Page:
In line with the GCC VAT Framework Agreement, the UAE is anticipated to introduce VAT starting 1 Jan 2018
What will be the impact for consumers, businesses and trade when UAE implements VAT at 5% on 1 January 2018? The introduction of a goods and services tax (GST) in India on 1 July 2017 prompted similar questions. Will these taxes mean that consumption will take a big hit?
The VAT Executive Regulations have not been released in public domain and the complete clarity on the treatment of Free Zones is still awaited.
However, based on the available information, we understand that all entities having a taxable supply exceeding AED 375,000 would be required to register for VAT and those with taxable supply between AED 187,500 and AED 375,000 may opt to register for VAT.
Further, the Ministry of Finance has issued the following deadlines for registration:
We will share further information as soon as it is announced by the Federal Tax Authority (FTA). Nevertheless, you will need to be registered in order to claim back any VAT you pay as a business.
You can find additional information on VAT below. For any VAT-related queries, kindly contact firstname.lastname@example.org.
VAT is an indirect tax. It is one of the most common types of consumption tax found around the world. VAT is charged at each step of the ‘supply chain’. Ultimate consumers generally bear the VAT cost while businesses collect and account for the tax, in a way acting as a tax collector on behalf of the government. A business pays the government the tax that it collects from the customers while it may also receive a refund from the government on the tax that it has paid to its suppliers. The net result is that tax receipts to government reflect the ‘value add’ throughout the supply chain.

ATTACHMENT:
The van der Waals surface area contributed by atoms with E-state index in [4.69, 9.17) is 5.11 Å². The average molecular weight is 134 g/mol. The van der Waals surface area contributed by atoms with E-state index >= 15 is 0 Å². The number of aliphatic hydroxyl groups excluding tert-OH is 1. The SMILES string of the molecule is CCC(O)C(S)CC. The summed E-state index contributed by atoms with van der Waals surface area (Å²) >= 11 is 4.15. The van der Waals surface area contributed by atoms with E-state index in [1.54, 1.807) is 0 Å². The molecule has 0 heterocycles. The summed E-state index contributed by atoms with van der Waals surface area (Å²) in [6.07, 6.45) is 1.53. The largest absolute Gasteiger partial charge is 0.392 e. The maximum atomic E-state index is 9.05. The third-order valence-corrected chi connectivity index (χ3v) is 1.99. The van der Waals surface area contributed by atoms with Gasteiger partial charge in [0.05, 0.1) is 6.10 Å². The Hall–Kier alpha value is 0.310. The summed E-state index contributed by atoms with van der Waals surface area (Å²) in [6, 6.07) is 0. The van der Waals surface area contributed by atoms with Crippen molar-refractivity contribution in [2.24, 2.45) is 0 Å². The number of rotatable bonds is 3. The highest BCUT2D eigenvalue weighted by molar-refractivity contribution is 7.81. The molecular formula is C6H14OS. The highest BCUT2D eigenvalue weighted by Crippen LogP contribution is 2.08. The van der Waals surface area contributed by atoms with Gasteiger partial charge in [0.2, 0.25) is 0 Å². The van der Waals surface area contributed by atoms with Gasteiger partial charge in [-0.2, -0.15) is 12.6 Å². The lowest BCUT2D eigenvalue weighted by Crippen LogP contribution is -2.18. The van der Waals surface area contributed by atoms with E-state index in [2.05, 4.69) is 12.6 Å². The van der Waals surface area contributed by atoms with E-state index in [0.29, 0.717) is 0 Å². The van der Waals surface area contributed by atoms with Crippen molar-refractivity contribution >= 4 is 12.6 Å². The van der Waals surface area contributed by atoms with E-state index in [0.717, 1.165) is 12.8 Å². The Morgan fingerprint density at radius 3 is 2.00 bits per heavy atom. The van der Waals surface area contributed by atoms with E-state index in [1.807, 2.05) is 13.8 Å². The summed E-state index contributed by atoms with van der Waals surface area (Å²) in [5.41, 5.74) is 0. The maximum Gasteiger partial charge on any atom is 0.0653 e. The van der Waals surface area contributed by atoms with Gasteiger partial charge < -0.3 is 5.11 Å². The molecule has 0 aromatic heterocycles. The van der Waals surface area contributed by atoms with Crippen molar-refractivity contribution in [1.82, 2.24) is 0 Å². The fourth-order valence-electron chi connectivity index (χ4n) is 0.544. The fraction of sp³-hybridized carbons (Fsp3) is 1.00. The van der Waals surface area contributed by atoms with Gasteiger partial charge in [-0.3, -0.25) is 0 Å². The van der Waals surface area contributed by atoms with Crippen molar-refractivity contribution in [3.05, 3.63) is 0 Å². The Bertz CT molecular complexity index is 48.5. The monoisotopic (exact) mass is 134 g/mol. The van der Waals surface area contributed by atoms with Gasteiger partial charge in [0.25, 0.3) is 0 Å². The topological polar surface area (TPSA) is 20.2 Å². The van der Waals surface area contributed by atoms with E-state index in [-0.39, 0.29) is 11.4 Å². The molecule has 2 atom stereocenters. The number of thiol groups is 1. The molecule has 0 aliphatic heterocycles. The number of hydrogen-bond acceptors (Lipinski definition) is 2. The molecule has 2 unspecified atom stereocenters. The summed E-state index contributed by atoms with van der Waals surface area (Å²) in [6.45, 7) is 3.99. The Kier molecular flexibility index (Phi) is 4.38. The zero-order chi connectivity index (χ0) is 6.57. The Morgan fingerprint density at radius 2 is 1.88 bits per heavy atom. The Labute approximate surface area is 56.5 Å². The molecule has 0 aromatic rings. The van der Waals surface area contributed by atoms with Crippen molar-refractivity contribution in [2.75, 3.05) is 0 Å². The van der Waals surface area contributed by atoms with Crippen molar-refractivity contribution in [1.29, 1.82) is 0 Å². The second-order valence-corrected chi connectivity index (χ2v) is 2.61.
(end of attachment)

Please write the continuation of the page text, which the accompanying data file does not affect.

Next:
The UAE Government provides various facilities and services to its residents. Such services include public schools, parks, hospitals, etc. and these are paid for from the government budgets. VAT will provide UAE with a new source of income. This will enable the continued provision of high-quality public services in future. It will also help the UAE government in reducing dependence on oil and other hydrocarbons as a source of revenue.
VAT is likely to be effective across the UAE from 1 January 2018.
The UAE VAT Law, namely Federal Decree Law No. (8) of 2017 on Value Added Tax is accessible through the Ministry of Finance website. The link to access the VAT Law is https://www.mof.gov.ae/en/lawsandpolitics/govlaws/pages/vat-law.aspx
There are several steps that businesses may consider for VAT readiness and these include:
− Map the current business transactions and overlay the VAT footprint to assess impact of new law;
− Take impact mitigation measures by restructuring transaction flows and/or supply chain;
− Redesign the processes in line with the above;
− Assess IT readiness requirements and take necessary steps to bring in functional modifications;
− Assess and implement registration and compliance requirements; and
− Assess steps to be taken to ensure smooth transition including stakeholder communication and documentation requirements
− Ensure VAT registration, if applicable is done before the date of implementation.
VAT, as a general consumption tax, is expected to apply to a majority of transactions in goods and services. However, a limited number of exemptions may be granted by the UAE government. This could take the form of applying a zero rate of tax or treating the supply as ‘exempt’. See below for further explanation.
The standard rate of VAT in the UAE is expected to be 5% which will be applied to most goods and services. It is also expected that certain goods and services may be exempt (e.g. certain financial services, leasing of residential property) and zero-rated i.e. subject to VAT at the rate of 0% (exports of goods and services, certain medicines and medical equipment).